Class Notes (1,100,000)
CA (640,000)
Brock U (10,000)
HIST (300)
Lecture 3

HIST 1F96 Lecture Notes - Lecture 3: Manifest Destiny, Monroe Doctrine, Western Settlement

Course Code
Tami Friedman

This preview shows page 1. to view the full 4 pages of the document.
HIST 1F96 Lecture
January 21 st
, 2014
Last week recap: Slavery and Race in the 19th Century
Slave resistance.
Dependence on historical context and population and economic context makes up
Abolishment of slavery.
White American views vs. White European views.
Territorial Expansion and Indigenous Resistance:
Expanding territorial boundaries.
Expansionism: a nationalist project.
Native-newcomer conflict in the 19th century:
oUnited States
oLatin America
Indigenous adaptation and resistance.
In conflict with national expansion:
oWeakened other peoples (ex, Indigenous) culture.
War and Expansion:
In the United States:
Seven Years War:
oBritish declared Indigenous land west of the Appalachian Mountains could not be
sold/settled on.
American Revolution:
oIroquois sided with the British.
oPopulation growth moved west into Indigenous land.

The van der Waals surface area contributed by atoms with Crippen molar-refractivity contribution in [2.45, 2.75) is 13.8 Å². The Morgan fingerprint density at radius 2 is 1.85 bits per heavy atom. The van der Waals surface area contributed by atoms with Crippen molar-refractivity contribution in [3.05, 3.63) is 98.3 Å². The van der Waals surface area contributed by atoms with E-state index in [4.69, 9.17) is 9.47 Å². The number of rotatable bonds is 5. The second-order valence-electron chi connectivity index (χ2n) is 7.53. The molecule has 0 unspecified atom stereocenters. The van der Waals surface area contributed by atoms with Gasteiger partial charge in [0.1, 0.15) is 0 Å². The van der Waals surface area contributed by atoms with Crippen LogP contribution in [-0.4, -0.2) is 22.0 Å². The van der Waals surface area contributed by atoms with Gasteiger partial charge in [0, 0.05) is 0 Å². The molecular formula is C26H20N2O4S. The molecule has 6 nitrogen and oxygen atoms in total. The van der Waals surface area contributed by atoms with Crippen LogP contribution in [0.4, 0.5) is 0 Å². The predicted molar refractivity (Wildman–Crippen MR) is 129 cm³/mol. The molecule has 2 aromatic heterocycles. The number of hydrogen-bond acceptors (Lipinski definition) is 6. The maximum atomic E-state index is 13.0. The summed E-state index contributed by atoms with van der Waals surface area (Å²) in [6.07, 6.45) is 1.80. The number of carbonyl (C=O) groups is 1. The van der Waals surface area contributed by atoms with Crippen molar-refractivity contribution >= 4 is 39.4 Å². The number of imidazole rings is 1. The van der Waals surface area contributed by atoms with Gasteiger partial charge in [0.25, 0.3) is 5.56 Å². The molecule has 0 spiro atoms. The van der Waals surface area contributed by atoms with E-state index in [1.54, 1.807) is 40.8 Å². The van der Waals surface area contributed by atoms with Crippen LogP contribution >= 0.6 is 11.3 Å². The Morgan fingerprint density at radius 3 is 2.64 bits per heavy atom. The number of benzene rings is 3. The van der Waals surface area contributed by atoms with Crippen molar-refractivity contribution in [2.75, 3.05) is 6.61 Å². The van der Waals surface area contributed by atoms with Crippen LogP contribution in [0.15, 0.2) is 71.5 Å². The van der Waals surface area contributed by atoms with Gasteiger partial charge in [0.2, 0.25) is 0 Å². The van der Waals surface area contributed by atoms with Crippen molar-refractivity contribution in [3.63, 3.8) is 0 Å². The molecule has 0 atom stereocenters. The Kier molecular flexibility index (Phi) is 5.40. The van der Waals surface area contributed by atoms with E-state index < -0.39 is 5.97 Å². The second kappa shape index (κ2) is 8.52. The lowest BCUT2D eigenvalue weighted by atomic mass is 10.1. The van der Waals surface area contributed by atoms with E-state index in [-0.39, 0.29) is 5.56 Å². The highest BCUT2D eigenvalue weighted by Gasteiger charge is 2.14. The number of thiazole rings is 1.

oThe Louisiana Purchas was bought from the French, which doubled the size of
land in the United States.
War of 1812:
oPromoted by American expansionists who wanted to take over part of the
Indigenous land.
oBritain promised land back to the Indigenous people.
oArgued that no one won, but the Indigenous lost.
o4.9 million Americans moved west, many were slaveholders.
United States-Mexico War (1846-1848):
oIn 1821 Mexico became an independent nation with a very low population.
oThe war was triggered by American slaveholders.
oIn Northern Mexico, there came to be 8 times as many Americans as there were
oMexico had abolished slavery.
o1845 United States took over Texas.
oThe Treaty of Guadalupe was signed.
You're Reading a Preview

Unlock to view full version